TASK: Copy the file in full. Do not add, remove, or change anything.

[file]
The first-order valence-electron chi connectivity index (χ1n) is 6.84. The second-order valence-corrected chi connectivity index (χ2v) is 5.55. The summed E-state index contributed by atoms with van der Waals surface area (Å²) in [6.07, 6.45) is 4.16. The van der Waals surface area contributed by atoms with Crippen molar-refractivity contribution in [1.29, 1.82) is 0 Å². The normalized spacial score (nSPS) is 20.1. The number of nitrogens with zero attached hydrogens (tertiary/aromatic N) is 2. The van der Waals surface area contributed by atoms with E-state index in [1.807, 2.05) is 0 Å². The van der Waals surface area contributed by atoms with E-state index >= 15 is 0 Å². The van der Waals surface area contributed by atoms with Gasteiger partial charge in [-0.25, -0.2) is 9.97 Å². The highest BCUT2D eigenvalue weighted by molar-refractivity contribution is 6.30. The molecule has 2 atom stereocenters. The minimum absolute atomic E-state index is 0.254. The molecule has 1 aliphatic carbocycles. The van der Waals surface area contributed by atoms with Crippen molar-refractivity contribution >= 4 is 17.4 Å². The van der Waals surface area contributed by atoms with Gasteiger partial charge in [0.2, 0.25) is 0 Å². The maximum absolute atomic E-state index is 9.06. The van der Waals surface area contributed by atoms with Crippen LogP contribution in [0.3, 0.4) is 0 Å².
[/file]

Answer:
The first-order valence-electron chi connectivity index (χ1n) is 6.84. The second-order valence-corrected chi connectivity index (χ2v) is 5.55. The summed E-state index contributed by atoms with van der Waals surface area (Å²) in [6.07, 6.45) is 4.16. The van der Waals surface area contributed by atoms with Crippen molar-refractivity contribution in [1.29, 1.82) is 0 Å². The normalized spacial score (nSPS) is 20.1. The number of nitrogens with zero attached hydrogens (tertiary/aromatic N) is 2. The van der Waals surface area contributed by atoms with E-state index in [1.807, 2.05) is 0 Å². The van der Waals surface area contributed by atoms with E-state index >= 15 is 0 Å². The van der Waals surface area contributed by atoms with Gasteiger partial charge in [-0.25, -0.2) is 9.97 Å². The highest BCUT2D eigenvalue weighted by molar-refractivity contribution is 6.30. The molecule has 2 atom stereocenters. The minimum absolute atomic E-state index is 0.254. The molecule has 1 aliphatic carbocycles. The van der Waals surface area contributed by atoms with Crippen molar-refractivity contribution >= 4 is 17.4 Å². The van der Waals surface area contributed by atoms with Gasteiger partial charge in [0.2, 0.25) is 0 Å². The maximum absolute atomic E-state index is 9.06. The van der Waals surface area contributed by atoms with Crippen LogP contribution in [0.3, 0.4) is 0 Å².